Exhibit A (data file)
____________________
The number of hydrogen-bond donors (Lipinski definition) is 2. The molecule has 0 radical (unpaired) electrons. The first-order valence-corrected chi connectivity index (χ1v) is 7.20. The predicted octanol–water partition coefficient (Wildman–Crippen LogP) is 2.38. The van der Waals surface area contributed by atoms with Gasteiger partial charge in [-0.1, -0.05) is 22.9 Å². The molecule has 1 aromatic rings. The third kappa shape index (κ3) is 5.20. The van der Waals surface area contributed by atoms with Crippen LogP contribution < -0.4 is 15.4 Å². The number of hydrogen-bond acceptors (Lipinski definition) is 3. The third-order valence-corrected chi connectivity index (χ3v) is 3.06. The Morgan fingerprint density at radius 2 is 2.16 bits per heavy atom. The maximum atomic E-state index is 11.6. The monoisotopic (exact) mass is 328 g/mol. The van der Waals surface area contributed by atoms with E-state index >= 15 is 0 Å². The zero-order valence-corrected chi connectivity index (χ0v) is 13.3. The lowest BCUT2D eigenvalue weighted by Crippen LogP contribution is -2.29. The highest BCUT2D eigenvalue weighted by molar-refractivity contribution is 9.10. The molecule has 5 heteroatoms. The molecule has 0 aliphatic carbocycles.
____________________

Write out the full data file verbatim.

The number of hydrogen-bond donors (Lipinski definition) is 2. The molecule has 0 radical (unpaired) electrons. The first-order valence-corrected chi connectivity index (χ1v) is 7.20. The predicted octanol–water partition coefficient (Wildman–Crippen LogP) is 2.38. The van der Waals surface area contributed by atoms with Gasteiger partial charge in [-0.1, -0.05) is 22.9 Å². The molecule has 1 aromatic rings. The third kappa shape index (κ3) is 5.20. The van der Waals surface area contributed by atoms with Crippen LogP contribution < -0.4 is 15.4 Å². The number of hydrogen-bond acceptors (Lipinski definition) is 3. The third-order valence-corrected chi connectivity index (χ3v) is 3.06. The Morgan fingerprint density at radius 2 is 2.16 bits per heavy atom. The maximum atomic E-state index is 11.6. The monoisotopic (exact) mass is 328 g/mol. The van der Waals surface area contributed by atoms with E-state index >= 15 is 0 Å². The zero-order valence-corrected chi connectivity index (χ0v) is 13.3. The lowest BCUT2D eigenvalue weighted by Crippen LogP contribution is -2.29. The highest BCUT2D eigenvalue weighted by molar-refractivity contribution is 9.10. The molecule has 5 heteroatoms. The molecule has 0 aliphatic carbocycles.